Camel Up is a deceptively simple board game in which the aim is to predict the outcome of a camel race. I’ll quickly try to explain the game now, although it’s always hard to explain a boardgame without an actual demonstration.

The camel movement is randomly generated from dice rolls as follows. Five dice coloured for each of the five camels, each labelled with the numbers 1-3 twice, are placed into a container (decorated as a pyramid, since the game is set in Egypt), which is then shaken. A dice is drawn from the pyramid with the corresponding camel advancing the number of squares denoted by the face-up dice value.

The game is split into *legs*, or rounds, with a round ending when all
the five dice having been drawn from the pyramid. At each player’s turn,
they can choose to either place bets, or move a camel. The bets can
either be placed on the leg winner, or the overall winner or loser. At
the end of each leg the five dice are placed back into the pyramid and
the bets on the leg winner are settled. The race ends when a camel
crosses the finish line at 16 tiles, this normally takes around 4 legs.

There is one other mechanic that adds significant complexity to the
game, *stacking*. If two camels are on the same tile, they form a
stack, with the camel arriving later being on the top (essentially a
First In / First Out stack). When the dice is rolled for the camel on
the bottom, they will move themselves and any camel stacked on top of
the them by the corresponding amount, meaning there is significant
advantage to being on top of a camel stack.

## Predicting the winner

One of the reasons why we’ve been enjoying Camel Up is that you can approach it with minimal strategy and just have a laugh (and often do rather well), or you can over think every decision and try to play with an optimal strategy (and generally lose in my experience). I like to try and place educated bets, identifying which camel has the highest probability of winning the leg or the overall race.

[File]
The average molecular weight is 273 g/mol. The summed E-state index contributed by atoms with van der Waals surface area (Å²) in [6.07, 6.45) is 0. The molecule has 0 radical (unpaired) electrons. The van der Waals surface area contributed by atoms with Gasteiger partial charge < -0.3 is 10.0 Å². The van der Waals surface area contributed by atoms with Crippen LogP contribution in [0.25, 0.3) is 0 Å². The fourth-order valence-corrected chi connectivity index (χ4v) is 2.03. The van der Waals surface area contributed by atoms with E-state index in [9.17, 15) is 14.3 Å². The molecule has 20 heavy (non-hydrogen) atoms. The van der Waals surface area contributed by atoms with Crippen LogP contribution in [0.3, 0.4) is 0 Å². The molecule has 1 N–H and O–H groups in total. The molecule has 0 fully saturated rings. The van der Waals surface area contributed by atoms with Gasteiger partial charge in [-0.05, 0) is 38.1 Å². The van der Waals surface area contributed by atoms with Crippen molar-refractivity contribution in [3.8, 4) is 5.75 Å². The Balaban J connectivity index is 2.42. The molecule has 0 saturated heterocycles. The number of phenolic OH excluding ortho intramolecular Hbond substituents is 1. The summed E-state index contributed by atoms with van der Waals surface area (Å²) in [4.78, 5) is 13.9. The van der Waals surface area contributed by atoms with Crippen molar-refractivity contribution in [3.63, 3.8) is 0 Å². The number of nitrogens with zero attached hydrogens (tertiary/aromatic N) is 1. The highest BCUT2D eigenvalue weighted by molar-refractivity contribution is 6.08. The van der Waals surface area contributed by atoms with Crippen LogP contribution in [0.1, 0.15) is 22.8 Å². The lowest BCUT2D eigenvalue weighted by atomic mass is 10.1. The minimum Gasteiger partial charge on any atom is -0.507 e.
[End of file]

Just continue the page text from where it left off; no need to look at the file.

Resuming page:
However, owing to the stacking mechanism, the order in which the dice
are drawn from the pyramid makes a difference to the outcome. For
example, if you have a stack of `[blue, red]`

camels on tile 3, and you
roll a blue 2 then a red 1, the outcome will be the blue camel on tile
5, and red on tile 6. If you roll the exact same dice values but in the
opposite order, then you end up with the red camel on tile 4, and the
blue camel on tile 5, i.e. the order of the winners has changed.

To predict the outcome of a leg, yet alone the overall winner, is
therefore very challenging by analytical means. Since my computing
ability is far stronger than my maths, I decided to write a simulation
to identify winning probabilities for each of the camels for a given
game state. I’m not the first person to use simulation to estimate
properties of Camel Up, for example I found this blog post by Greg
Stoll where he uses
simulation to determine the average number of legs in a game, but I am
(as far as I can tell) the first person to use it to estimate winning
probabilities for each of the camels. Greg’s simulation does not also
incorporate the mechanic of *traps* that I haven’t discussed yet. These
are items that players place on a tile that either move the camel stack
forward or backwards by a tile when they land on them.

To get an idea of how complex the game can get, let’s see how many permutations there are from drawing 5 different dice which each have 3 possible values, where the order of the draw is significant. After spending 10 minutes trying to determine it analytically and ending up with a headache, I used simulation.

```
camel_cols <- c('b', 'y', 'r', 'g', 'w')
dice <- seq(3)
draw_outcome <- function() {
cam_shuff <- sample(camel_cols, 5, replace=F)
paste(sapply(seq(5), function(i) {
paste(cam_shuff[i], sample(dice, 1), sep='')